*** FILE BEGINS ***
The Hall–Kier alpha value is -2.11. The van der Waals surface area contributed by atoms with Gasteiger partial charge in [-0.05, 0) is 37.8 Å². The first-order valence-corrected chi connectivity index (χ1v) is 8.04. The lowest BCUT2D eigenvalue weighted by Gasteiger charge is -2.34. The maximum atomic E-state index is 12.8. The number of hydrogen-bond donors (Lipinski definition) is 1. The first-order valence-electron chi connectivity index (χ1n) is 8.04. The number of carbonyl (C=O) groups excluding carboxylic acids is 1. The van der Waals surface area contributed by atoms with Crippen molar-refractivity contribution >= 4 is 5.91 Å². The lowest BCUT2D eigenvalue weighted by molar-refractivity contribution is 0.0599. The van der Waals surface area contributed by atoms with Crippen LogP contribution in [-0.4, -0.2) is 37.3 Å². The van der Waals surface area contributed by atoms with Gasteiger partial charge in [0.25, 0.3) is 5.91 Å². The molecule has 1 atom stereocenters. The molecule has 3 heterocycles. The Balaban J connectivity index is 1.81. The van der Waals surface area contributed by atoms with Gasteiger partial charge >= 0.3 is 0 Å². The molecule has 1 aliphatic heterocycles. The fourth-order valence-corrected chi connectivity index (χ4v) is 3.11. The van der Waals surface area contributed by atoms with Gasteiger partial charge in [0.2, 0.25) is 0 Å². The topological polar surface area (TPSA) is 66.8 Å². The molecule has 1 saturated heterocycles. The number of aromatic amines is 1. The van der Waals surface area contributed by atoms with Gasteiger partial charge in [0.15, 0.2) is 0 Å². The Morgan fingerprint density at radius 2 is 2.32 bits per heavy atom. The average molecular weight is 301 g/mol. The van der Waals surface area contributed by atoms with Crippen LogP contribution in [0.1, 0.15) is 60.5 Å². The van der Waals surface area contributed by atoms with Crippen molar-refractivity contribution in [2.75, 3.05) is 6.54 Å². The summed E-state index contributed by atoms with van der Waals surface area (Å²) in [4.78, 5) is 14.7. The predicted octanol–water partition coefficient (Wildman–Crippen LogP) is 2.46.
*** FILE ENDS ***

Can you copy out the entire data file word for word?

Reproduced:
The Hall–Kier alpha value is -2.11. The van der Waals surface area contributed by atoms with Gasteiger partial charge in [-0.05, 0) is 37.8 Å². The first-order valence-corrected chi connectivity index (χ1v) is 8.04. The lowest BCUT2D eigenvalue weighted by Gasteiger charge is -2.34. The maximum atomic E-state index is 12.8. The number of hydrogen-bond donors (Lipinski definition) is 1. The first-order valence-electron chi connectivity index (χ1n) is 8.04. The number of carbonyl (C=O) groups excluding carboxylic acids is 1. The van der Waals surface area contributed by atoms with Crippen molar-refractivity contribution >= 4 is 5.91 Å². The lowest BCUT2D eigenvalue weighted by molar-refractivity contribution is 0.0599. The van der Waals surface area contributed by atoms with Crippen LogP contribution in [-0.4, -0.2) is 37.3 Å². The van der Waals surface area contributed by atoms with Gasteiger partial charge in [0.25, 0.3) is 5.91 Å². The molecule has 1 atom stereocenters. The molecule has 3 heterocycles. The Balaban J connectivity index is 1.81. The van der Waals surface area contributed by atoms with Gasteiger partial charge >= 0.3 is 0 Å². The molecule has 1 aliphatic heterocycles. The fourth-order valence-corrected chi connectivity index (χ4v) is 3.11. The van der Waals surface area contributed by atoms with Gasteiger partial charge in [0.2, 0.25) is 0 Å². The topological polar surface area (TPSA) is 66.8 Å². The molecule has 1 saturated heterocycles. The number of aromatic amines is 1. The van der Waals surface area contributed by atoms with Gasteiger partial charge in [0.15, 0.2) is 0 Å². The Morgan fingerprint density at radius 2 is 2.32 bits per heavy atom. The average molecular weight is 301 g/mol. The van der Waals surface area contributed by atoms with Crippen LogP contribution in [0.1, 0.15) is 60.5 Å². The van der Waals surface area contributed by atoms with Crippen molar-refractivity contribution in [2.75, 3.05) is 6.54 Å². The summed E-state index contributed by atoms with van der Waals surface area (Å²) in [4.78, 5) is 14.7. The predicted octanol–water partition coefficient (Wildman–Crippen LogP) is 2.46.